Friday, December 03, 2010


A few random observations about my courses this semester:

1. Ever since our department implemented a writing component in the Senior Seminar, the overall quality of the students' oral presentations has gone up as well. Of course, this makes perfect sense for anyone who understands the concept of writing-to-learn: the students are using writing as a means of engaging meaningfully the topics on which they'll later present...moreover, they're making that engagement earlier in the semester than they normally would, asked as they are to complete a rough draft of their written report by the halfway point of the term, at least a week or two before they must present.

2. As in every semester that's ever been and every semester that ever will be, the "nontraditional" students in my Calc I class are outperforming the young 'uns. The more mature folks (juniors, seniors, and returning students) are the first and most frequent askers of questions and the strongest showers on exams, and they make up the majority of those still completing the homework regularly, despite the fact that it's been optional for a week or more by now.

Though there are a couple dozen Cs and Ds scattered throughout my two sections of Calc I, none of the 15 (out of 65) older students has a grade below a B going into the final exam. While they might not have quite as fresh of math skills (or even intrinsic mathematical aptitude) as do the first-year students, the older folks have vastly superior time management techniques, study habits, self-direction, commitment, and sense of purpose. Those skills and attributes (among the most important ones learned or acquired in college) help them to be, by and large, far more successful than their younger peers in most of their courses.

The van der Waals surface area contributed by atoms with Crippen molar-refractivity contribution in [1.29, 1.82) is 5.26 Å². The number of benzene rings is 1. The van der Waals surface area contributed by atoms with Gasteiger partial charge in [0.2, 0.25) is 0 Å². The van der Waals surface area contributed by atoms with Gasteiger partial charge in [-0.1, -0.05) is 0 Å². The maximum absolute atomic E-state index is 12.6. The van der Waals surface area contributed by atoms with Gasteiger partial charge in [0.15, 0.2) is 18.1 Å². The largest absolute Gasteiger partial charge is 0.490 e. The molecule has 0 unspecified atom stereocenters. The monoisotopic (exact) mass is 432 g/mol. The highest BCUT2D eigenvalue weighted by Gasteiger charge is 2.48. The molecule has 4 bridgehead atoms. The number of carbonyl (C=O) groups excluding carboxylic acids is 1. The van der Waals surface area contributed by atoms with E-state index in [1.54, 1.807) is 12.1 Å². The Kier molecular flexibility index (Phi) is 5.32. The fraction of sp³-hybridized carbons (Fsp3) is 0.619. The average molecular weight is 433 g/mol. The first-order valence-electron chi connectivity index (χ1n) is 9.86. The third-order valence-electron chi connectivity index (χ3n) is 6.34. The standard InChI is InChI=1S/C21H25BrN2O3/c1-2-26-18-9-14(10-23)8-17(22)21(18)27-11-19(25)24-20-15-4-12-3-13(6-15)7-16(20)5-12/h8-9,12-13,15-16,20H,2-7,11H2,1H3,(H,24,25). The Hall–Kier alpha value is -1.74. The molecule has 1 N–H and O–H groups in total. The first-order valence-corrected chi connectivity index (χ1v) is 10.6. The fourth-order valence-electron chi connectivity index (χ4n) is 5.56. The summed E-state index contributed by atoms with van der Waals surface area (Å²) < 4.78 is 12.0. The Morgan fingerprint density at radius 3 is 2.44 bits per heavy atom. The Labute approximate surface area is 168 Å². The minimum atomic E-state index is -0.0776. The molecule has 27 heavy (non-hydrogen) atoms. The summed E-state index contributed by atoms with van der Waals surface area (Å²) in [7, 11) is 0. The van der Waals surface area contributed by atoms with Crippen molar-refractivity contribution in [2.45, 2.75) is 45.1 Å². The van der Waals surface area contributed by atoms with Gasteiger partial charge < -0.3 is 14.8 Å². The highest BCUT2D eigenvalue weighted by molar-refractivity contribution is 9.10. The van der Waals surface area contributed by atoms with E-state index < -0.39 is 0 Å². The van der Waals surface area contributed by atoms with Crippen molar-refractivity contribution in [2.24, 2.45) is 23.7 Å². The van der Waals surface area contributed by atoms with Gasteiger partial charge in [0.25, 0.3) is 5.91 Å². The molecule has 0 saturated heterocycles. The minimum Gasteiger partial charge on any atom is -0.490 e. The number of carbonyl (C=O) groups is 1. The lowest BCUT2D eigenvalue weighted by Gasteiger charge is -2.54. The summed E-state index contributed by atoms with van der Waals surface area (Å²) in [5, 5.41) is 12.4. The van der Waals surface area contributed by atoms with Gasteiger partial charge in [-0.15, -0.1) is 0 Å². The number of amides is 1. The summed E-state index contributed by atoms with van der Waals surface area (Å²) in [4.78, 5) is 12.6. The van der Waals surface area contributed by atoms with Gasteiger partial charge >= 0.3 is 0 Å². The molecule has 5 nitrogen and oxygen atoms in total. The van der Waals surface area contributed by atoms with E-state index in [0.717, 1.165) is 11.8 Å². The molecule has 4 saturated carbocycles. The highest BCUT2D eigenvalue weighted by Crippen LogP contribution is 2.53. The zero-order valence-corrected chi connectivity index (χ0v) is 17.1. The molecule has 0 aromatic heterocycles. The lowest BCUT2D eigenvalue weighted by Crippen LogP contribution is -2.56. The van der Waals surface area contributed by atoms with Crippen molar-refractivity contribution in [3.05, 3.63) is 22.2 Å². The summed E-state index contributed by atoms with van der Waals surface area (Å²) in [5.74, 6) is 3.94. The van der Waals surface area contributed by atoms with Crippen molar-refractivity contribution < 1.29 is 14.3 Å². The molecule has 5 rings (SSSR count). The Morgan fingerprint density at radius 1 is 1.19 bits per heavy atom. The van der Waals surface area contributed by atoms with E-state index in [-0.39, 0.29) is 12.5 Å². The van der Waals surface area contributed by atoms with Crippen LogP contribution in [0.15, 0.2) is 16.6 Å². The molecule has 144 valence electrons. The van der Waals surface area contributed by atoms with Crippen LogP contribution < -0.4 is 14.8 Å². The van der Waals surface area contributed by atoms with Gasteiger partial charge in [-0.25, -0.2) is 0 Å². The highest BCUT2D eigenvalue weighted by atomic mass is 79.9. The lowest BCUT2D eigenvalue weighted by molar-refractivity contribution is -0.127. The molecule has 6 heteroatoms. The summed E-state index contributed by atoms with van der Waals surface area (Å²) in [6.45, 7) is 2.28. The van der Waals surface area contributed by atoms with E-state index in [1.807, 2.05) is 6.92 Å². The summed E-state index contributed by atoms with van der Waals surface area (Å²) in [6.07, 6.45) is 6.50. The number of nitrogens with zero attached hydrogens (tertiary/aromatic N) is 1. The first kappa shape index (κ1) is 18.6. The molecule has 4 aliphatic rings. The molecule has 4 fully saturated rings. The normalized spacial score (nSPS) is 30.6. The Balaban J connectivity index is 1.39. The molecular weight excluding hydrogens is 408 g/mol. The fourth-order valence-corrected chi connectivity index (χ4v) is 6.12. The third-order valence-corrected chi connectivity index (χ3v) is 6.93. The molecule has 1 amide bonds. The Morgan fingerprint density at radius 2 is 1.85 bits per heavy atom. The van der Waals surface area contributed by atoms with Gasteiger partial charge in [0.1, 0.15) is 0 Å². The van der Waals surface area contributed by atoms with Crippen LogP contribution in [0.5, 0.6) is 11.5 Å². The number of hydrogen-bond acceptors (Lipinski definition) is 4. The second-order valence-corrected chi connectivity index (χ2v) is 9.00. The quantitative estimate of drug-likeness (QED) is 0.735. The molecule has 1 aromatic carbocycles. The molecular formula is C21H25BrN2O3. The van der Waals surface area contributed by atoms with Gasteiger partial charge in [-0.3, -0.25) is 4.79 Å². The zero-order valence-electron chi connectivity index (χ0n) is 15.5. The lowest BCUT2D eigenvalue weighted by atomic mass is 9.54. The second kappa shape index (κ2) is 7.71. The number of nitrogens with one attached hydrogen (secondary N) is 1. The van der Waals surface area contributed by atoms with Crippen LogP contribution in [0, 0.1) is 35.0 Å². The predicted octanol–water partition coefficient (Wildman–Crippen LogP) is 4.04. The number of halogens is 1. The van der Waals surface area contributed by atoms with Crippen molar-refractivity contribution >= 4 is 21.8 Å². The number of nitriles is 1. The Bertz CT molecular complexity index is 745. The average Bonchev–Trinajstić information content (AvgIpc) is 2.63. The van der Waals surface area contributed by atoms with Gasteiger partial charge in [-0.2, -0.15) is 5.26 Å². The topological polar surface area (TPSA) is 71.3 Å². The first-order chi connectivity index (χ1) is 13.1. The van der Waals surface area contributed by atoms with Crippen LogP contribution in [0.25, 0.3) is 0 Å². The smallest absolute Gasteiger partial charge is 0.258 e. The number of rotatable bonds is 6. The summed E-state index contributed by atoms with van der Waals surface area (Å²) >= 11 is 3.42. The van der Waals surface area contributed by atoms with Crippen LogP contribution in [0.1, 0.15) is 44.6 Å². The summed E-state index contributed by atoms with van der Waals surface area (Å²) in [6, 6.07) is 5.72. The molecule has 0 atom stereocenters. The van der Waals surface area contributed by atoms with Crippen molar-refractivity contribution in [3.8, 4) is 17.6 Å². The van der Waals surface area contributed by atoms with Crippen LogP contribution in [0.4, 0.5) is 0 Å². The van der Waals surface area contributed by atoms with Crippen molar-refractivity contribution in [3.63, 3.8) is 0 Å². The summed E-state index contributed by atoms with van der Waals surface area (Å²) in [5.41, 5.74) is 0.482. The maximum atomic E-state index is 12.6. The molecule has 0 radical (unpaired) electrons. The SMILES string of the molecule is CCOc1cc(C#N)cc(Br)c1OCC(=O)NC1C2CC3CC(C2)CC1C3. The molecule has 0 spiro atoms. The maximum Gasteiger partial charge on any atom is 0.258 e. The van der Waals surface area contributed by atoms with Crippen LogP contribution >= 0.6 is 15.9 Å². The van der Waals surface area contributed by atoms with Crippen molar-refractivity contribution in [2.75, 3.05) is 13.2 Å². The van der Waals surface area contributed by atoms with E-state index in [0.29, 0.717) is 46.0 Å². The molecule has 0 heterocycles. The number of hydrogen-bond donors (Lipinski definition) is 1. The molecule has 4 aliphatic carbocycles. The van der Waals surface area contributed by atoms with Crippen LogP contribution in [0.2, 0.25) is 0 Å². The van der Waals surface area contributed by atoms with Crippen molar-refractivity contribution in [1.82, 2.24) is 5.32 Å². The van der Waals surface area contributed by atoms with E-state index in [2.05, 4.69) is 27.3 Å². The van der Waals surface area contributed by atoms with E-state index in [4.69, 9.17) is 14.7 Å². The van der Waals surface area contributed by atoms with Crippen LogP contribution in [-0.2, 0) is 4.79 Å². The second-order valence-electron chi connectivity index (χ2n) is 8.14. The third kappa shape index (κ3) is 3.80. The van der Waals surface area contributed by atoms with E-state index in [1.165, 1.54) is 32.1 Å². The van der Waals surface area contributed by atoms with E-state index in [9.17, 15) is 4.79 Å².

3. This semester's end-of-term presentations in Linear (the first three of nine given today) are far and away better than those the students put together for the course the last time I taught it...and they students have had less time to prepare them than they'd had the last time, too. Though this is a particularly strong class, I humbly give myself some credit for doing a better job overall in leading this course than I did last time. The exercises and activities I've put together are more authentic and robust, and the ways in which the various components of the course were fitted together simply made more logical sense.

Incidentally, one of the presentations will very likely lead to a rich research project. Ino and I have already discussed (at great length) our plans to parlay her team's presentation on linear analysis of nutritional data into a full-scale publishable project. The sky's the limit, and I'm really looking forward to directing what will likely be my first-ever truly applied math research project.

4. As early as I can next term I need to make a point of helping students get past their own pride when it comes to asking questions in class. Students (especially younger ones) often have a morbid fear of "looking dumb" in front of their peers, and of course asking questions makes one appear ignorant. (As opposed to remaining silent, which leads not to appearing ignorant but simply to being ignorant.) I've got to more actively help students overcome that fear.

To that end, I made some remarks in my second (the quiet) section of Calc I today that seemed to have a positive effect on students' querulousness: before proceeding from a specific example of a definite integral computation to a general one, I said something along the lines of "any questions before we move on? This idea is a crucial one, and it's very important that you have a good grasp on it before we proceed. [Silence. Pause.] How many people are there in here? [Count out loud.] Thirty or so? In a class this size, I fully expect more than half of you, probably 15 to 20 of you, don't understand something about what we just did. I expect that. Typically at this point half of the class doesn't fully know what's going on. I expect that. I'm sure you've got questions. I'm just not sure why you're not asking them. But I really can't do anything about it if you don't ask, so we'll just move on."